They say that all divers become amateur conservationists. Well not all. But most do. In the dive trips I've been on, one of the most fun things to do post dive is to look up the fishes and marine creatures you've spotted. For that one hour or so, you're allowed entry into another world and it's addictive. You want to keep going back. But you also banish - forever - that distance that exists between your heart and the wild spaces of the earth. It's so easy for us to pretend that disasters don't exist or that they're somehow too far away to touch us. But once you've been diving, you learn that there are complex communities that exist beneath the surface of the blue waters and that are vulnerable to our carelessness and greed.
I've been reading the reports on the Deepwater oil spill off the gulf of Mexico with growing horror. Then today, I saw this series of photographs of sea birds, pelicans mired in the oil, flailing about helplessly, trying and failing to fly and I almost cried.
I thought of my boat ride out to sea last week when I stood at the prow of the boat, watching a pair of graceful sea terns fly in unison, dipping into the sea for fish, skimming the breezes - the living epitome of joy. I thought - what if this spill were in my own backyard? Off the coast of the South China Sea? What if I was told that my children would never be able to see the coral reefs of South East Asia vibrant with life and teeming with fish? What if the same pair of sea terns showed up tomorrow, covered in disgusting brown slick and unable to fly?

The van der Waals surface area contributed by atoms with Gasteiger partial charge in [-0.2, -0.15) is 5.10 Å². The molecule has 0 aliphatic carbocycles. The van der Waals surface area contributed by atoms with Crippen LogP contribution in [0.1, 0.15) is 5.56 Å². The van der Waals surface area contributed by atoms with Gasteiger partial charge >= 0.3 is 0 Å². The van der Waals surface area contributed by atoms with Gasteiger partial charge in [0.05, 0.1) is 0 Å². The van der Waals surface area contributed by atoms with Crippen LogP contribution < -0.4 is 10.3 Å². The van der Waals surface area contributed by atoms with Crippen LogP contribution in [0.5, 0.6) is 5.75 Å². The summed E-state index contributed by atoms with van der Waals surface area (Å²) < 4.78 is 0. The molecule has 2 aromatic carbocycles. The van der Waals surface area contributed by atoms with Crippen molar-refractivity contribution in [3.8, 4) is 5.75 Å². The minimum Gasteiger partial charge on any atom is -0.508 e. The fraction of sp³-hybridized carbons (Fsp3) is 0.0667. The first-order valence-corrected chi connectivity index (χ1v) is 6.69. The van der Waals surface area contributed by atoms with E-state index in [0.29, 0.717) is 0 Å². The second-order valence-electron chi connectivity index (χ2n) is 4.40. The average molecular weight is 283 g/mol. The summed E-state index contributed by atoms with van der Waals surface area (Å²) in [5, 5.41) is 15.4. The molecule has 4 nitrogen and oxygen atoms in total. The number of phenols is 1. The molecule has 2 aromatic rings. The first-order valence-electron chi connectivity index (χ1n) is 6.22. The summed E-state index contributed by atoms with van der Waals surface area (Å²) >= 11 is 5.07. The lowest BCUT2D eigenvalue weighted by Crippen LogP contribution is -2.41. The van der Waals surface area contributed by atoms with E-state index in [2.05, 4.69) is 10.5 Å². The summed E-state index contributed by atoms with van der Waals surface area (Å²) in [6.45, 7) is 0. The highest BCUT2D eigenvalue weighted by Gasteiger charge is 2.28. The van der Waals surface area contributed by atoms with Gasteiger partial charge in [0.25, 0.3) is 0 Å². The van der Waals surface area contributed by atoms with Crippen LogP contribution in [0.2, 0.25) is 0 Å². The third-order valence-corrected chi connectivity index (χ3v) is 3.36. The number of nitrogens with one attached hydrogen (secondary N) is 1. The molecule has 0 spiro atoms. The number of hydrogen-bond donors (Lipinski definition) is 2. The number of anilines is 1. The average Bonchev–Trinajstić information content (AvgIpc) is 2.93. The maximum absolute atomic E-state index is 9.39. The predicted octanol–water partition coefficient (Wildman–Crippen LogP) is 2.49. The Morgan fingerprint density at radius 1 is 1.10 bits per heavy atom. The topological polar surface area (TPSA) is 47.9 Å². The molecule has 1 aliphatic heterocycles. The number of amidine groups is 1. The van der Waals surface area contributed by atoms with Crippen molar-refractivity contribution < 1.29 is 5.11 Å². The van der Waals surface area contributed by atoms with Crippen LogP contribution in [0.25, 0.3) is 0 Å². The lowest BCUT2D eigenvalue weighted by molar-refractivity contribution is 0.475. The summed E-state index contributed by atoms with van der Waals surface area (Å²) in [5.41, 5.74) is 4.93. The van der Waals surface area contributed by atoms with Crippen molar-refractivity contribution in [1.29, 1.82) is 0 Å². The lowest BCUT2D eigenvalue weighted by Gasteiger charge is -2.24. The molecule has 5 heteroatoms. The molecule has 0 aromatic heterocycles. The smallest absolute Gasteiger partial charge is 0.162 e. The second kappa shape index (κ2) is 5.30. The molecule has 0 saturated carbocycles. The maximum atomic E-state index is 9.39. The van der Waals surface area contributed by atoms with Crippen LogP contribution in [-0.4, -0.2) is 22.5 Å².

I sound like a bleeding heart environmentalist and heck, I know I am. But enough is enough. Concern over this world we live is not the sole province of a few left wing environmentalists - after all, last I checked, we all breathe the same air and eat fish from the same oceans.
The truth is also that for a long time, I've felt that Christians have failed to take environmental concerns seriously and I'm glad - SO glad - to see Russell Moore grapple fiercely with this issue and call for evangelicals to take environmental protection seriously. Read his blogpost on it here.
Protecting the environment is as much a moral issue as it is a practical one. Above all, God has called for us to be good stewards of our resources and has told us, over and over again, that the love of money is the root of all evil. Those who fail to see that environmental destruction is a result of human sin and folly, hold too low a view of the depravity of the human heart.
Here's a decent write up by the NYT on the effect of the spill and the Boston Globe has more pictures here.